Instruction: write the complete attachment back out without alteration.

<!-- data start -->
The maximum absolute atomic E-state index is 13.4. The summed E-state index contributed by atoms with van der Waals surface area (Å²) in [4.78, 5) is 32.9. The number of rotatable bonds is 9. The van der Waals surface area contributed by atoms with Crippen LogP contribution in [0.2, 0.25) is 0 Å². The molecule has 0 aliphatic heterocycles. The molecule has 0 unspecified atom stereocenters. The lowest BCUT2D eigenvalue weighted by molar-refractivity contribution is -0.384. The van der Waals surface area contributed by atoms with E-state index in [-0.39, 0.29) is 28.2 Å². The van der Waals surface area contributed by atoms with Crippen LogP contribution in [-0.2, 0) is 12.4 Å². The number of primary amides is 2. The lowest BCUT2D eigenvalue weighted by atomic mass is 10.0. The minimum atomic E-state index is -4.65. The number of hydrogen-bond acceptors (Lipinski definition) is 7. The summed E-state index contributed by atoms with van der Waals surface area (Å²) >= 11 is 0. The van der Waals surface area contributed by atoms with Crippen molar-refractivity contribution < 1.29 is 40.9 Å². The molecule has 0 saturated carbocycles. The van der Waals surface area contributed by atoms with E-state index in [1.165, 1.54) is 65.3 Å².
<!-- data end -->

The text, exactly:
The maximum absolute atomic E-state index is 13.4. The summed E-state index contributed by atoms with van der Waals surface area (Å²) in [4.78, 5) is 32.9. The number of rotatable bonds is 9. The van der Waals surface area contributed by atoms with Crippen LogP contribution in [0.2, 0.25) is 0 Å². The molecule has 0 aliphatic heterocycles. The molecule has 0 unspecified atom stereocenters. The lowest BCUT2D eigenvalue weighted by molar-refractivity contribution is -0.384. The van der Waals surface area contributed by atoms with E-state index in [-0.39, 0.29) is 28.2 Å². The van der Waals surface area contributed by atoms with Crippen LogP contribution in [-0.2, 0) is 12.4 Å². The number of primary amides is 2. The lowest BCUT2D eigenvalue weighted by atomic mass is 10.0. The minimum atomic E-state index is -4.65. The number of hydrogen-bond acceptors (Lipinski definition) is 7. The summed E-state index contributed by atoms with van der Waals surface area (Å²) >= 11 is 0. The van der Waals surface area contributed by atoms with Crippen molar-refractivity contribution < 1.29 is 40.9 Å². The molecule has 0 saturated carbocycles. The van der Waals surface area contributed by atoms with E-state index in [1.165, 1.54) is 65.3 Å².